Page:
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Friday, June 7, 1991 - Page updated at 12:00 AM

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Restaurants

Montlake Pub Owner Picks Prime Location

XX Grady's Pub & Eatery, 2307 24th Ave. E. Lunch and dinner (same menu: $3.50 to $9) 11 a.m. to midnight Monday through Saturday; 10 a.m. to 8 p.m. Sunday. Brunch ($5 to $8) 10 a.m. to 2 p.m. Sunday. Beer, wine. Major credit cards. Nonsmoking area. No children. No reservations. 726-5968. ------------------------------------------------------------ The best prime rib French Dip sandwich in Seattle is alive and well right next door to where it was first created.

Grady's Pub in Montlake is a few steps away from where Perry Kelly's Big-K Bar-B-Q became a University District institution back in the 1950s and '60s at 2305 24th Ave. E. Grady's space was once occupied by Jilly's East Tavern.

Jilly's and Kelly's had a symbiotic relationship. Kelly would cook his 250 pounds of prime rib every morning (as students and others lined up down the block for waits up to an hour), and as each happy customer came scurrying out clutching the huge sandwiches and a tub of au jus dip, they would duck into Jilly's for a cold beer to wash down the warm sandwiches.

Perry Kelly eventually sold out and retired back in the 1970s (his old place is now occupied by the Cafe Lago). But when Christopher H. Grady took over the tavern next door last year, he got hold of Perry Kelly's recipe for roast beef, the two sauces that were served with them, and even the stove that Kelly cooked it all with.

Therefore, you can now get the same sandwich and drink a cold one without having to shift locations. And, as far as I can tell, you do not have to stand in line for an hour to do so. In the words of Kurt Vonnegut: and some skeptics say there is no progress.

Grady's is an uncommon pub and Grady is an uncommon publi-can. He came to tavern-keeping from a career as a stockbroker, and he did so with the intention of making his bar a center for quality food instead of just another watering hole in the wall.

As a result, his customers drink less than usual and, as I have witnessed, eat more than they should.

"Seventy-four percent of our sales are in food," Grady said. At present he is trying to get a license change that will allow him to shift to a full-service food operation that would include children and families.

First things first. You have to try the French Dip sandwich. At $7.50 it is three times the price I paid during my college years at Kelly's in the roaring sixties. But it is a heck of a sandwich and I prefer the regular "natural" sauce to the southern-style barbecue sauce.

The sandwich comes with a massive mound of potato chips. For an extra dollar, they will substitute hand-cut, skin-on French fries cooked in a no-cholesterol oil. There is too much of either to finish at one sitting.

Vegetarians can opt for the Cold Cucumber Sandwich ($4.50), made with Grady's own herbed cream cheese, tomato slices and sprouts; or for Gretchen's Veggie Burger, a grilled 6-ounce soy patty with garnish and sprouts on a sesame seed bun ($3.95).

Soups by chef Cindy Thompson ($1.50 a cup; $2.50 a bowl) are particularly good, as is the house Irish Stew ($6.25), made with lean lamb, potatoes, onions and a touch of thyme. I thought one bowl of Taco Soup I tried, however, was a bit thin.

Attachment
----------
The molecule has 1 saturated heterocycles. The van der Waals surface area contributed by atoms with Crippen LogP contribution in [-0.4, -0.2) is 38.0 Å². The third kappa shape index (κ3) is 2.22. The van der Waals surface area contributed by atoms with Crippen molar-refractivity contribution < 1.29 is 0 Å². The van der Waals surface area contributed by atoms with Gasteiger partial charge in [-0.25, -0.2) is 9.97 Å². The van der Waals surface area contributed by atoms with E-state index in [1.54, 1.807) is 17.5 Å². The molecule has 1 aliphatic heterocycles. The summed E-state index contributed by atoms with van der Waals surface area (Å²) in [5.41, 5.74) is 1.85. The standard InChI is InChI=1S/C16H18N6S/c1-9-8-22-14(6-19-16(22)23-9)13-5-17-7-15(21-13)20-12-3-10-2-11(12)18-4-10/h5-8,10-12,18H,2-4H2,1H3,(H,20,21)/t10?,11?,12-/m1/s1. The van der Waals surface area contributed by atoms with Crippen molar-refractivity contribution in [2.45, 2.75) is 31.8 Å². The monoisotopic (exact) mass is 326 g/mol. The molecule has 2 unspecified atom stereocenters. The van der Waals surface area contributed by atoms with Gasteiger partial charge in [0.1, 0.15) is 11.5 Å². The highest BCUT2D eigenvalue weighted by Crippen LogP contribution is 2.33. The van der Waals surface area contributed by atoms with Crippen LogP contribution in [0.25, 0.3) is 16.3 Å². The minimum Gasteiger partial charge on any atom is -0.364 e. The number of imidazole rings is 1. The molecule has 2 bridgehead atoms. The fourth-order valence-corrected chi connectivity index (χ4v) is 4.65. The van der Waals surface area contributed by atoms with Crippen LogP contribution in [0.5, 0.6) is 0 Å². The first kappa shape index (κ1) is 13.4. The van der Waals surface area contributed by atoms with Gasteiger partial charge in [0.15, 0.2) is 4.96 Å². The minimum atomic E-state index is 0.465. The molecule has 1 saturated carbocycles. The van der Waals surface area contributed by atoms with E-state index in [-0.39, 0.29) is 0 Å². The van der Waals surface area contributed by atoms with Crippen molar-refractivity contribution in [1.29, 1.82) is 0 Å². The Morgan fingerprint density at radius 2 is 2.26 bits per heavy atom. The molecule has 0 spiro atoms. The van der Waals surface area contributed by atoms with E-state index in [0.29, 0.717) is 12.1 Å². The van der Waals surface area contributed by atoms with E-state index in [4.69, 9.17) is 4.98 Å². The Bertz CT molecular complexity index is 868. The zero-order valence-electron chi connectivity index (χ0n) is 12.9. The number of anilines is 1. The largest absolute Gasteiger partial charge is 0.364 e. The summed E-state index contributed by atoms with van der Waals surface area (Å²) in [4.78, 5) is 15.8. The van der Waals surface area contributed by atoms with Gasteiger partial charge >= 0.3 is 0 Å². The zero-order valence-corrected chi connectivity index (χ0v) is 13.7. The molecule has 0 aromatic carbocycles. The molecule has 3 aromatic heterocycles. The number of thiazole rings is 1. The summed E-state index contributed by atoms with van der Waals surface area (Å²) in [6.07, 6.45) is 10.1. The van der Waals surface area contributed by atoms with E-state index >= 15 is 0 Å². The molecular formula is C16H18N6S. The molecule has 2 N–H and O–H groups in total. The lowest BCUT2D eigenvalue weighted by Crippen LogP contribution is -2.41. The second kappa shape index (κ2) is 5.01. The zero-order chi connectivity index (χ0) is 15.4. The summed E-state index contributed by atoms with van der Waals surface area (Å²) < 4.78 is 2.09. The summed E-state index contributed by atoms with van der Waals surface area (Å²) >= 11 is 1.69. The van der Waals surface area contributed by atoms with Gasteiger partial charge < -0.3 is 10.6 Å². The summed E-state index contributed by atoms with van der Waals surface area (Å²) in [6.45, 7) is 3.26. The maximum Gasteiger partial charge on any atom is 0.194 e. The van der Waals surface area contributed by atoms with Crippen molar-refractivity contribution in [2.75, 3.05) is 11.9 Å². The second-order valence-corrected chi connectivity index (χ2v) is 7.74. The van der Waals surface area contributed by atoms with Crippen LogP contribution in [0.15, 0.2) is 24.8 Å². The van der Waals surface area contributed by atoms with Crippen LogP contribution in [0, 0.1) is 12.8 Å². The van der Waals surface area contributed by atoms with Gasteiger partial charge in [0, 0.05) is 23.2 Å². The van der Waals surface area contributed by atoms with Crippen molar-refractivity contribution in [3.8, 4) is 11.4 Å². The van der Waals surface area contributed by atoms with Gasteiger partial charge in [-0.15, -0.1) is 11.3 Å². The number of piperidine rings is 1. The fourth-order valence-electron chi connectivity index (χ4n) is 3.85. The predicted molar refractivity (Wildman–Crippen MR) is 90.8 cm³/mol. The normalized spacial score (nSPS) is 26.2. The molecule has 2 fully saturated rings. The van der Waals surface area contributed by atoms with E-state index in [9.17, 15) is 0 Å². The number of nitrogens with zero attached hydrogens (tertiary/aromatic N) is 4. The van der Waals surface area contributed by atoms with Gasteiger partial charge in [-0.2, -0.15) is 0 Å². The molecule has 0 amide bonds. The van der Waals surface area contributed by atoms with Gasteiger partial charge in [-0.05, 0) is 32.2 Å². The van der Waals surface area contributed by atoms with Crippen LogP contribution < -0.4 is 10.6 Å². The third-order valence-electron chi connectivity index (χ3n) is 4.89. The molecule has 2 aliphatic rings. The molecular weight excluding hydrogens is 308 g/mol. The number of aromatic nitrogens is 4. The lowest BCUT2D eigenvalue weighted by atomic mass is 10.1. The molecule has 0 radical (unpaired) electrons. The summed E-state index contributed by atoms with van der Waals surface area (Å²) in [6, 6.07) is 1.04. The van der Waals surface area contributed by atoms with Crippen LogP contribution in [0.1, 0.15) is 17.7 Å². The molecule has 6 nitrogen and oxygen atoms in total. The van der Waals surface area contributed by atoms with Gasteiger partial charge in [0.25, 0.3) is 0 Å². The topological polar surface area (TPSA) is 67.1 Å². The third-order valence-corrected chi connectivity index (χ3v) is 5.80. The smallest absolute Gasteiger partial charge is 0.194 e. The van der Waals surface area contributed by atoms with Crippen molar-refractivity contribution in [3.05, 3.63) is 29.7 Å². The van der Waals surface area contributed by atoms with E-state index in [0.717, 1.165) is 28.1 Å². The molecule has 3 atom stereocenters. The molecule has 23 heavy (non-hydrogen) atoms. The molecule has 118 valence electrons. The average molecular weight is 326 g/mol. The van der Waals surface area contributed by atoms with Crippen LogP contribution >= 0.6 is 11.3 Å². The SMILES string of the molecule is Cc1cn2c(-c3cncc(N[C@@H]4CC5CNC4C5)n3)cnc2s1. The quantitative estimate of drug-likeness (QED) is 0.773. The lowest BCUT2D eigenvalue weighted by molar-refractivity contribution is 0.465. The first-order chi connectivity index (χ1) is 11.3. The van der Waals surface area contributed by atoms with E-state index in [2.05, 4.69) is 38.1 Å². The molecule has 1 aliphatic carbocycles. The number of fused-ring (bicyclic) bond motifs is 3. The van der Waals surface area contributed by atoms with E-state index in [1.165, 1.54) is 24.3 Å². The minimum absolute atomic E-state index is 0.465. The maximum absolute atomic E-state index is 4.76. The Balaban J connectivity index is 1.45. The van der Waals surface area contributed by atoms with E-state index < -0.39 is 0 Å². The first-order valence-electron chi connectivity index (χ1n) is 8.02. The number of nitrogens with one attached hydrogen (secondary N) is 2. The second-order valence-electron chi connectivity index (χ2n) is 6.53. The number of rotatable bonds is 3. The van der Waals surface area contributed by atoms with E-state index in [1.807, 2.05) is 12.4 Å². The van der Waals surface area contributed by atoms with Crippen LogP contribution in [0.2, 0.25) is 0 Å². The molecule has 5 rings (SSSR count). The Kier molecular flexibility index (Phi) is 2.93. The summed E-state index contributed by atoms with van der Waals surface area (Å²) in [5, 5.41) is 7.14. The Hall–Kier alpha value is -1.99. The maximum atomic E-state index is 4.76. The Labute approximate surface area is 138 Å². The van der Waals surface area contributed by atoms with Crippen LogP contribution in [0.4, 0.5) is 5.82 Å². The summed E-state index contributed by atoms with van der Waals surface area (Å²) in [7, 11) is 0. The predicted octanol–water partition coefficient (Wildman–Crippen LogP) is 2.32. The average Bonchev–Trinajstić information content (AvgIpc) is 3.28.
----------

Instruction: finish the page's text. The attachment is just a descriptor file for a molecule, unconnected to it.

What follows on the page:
Thompson is not the usual burger-flipper cook found in the typical tavern kitchen. With 13 years of experience in restaurants and roadhouses from Alaska to California, she has a range of skills that produced a diverse menu.

Nachos, for example, are made from homemade chips; onion rings (and fish and chips) are coated in freshly made beer batters, and the soups constructed solely from fresh, local products.

The Rueben Sandwich ($4.50) is a winner. The grilled corn beef is well-trimmed, the sauerkraut tastes like it was not recently popped cold from the can and the melted Swiss cheese on caraway rye holds it all together.

There is a list of daily specials on the menu (Monday, Meatloaf; Tuesday, Mexican night; Wednesday, all-you-can eat spaghetti, etc.), along with two or three other specials listed on a blackboard. Prices are modest: from $7.95 for a Top Sirloin marinated 48 hours in the Big-K Bar-B-Q sauce, to a mere $4.20 for a platter of nonstop spaghetti and garlic bread.

The signature item, of course, is the prime rib sandwiches, which Grady has some reason to lament.

"Frankly, with the quality and quantity of the beef that we use, we really don't make any money on them. Still, they are part of the neighborhood and its history," he said.

The tavern is more open and brighter than most, and it has a nonsmoking area, which is unusual for the genre. There are more women than men at lunch, Grady said, and the mostly-male atmosphere of the former tavern is gone.

"The college drinking crowd has moved elsewhere," he noted. "The midnight closing hour may have been the smartest thing we did. Most of our evening trade comes from the neighborhood, which is exactly what we had hoped for."

Harp's Irish Lager is the house brew, along with a dozen other premium beers and ales on tap.

Several months ago, I asked Times readers for suggestions of inexpensive eateries with food quality beyond the ordinary. It was one of our reader's tips (from Dick Ficke) that led to a happy couple of weeks hanging around Montlake.

Thanks to Ficke and, of course, cheers.

Copyright (c) 1991 Seattle Times Company, All Rights Reserved.

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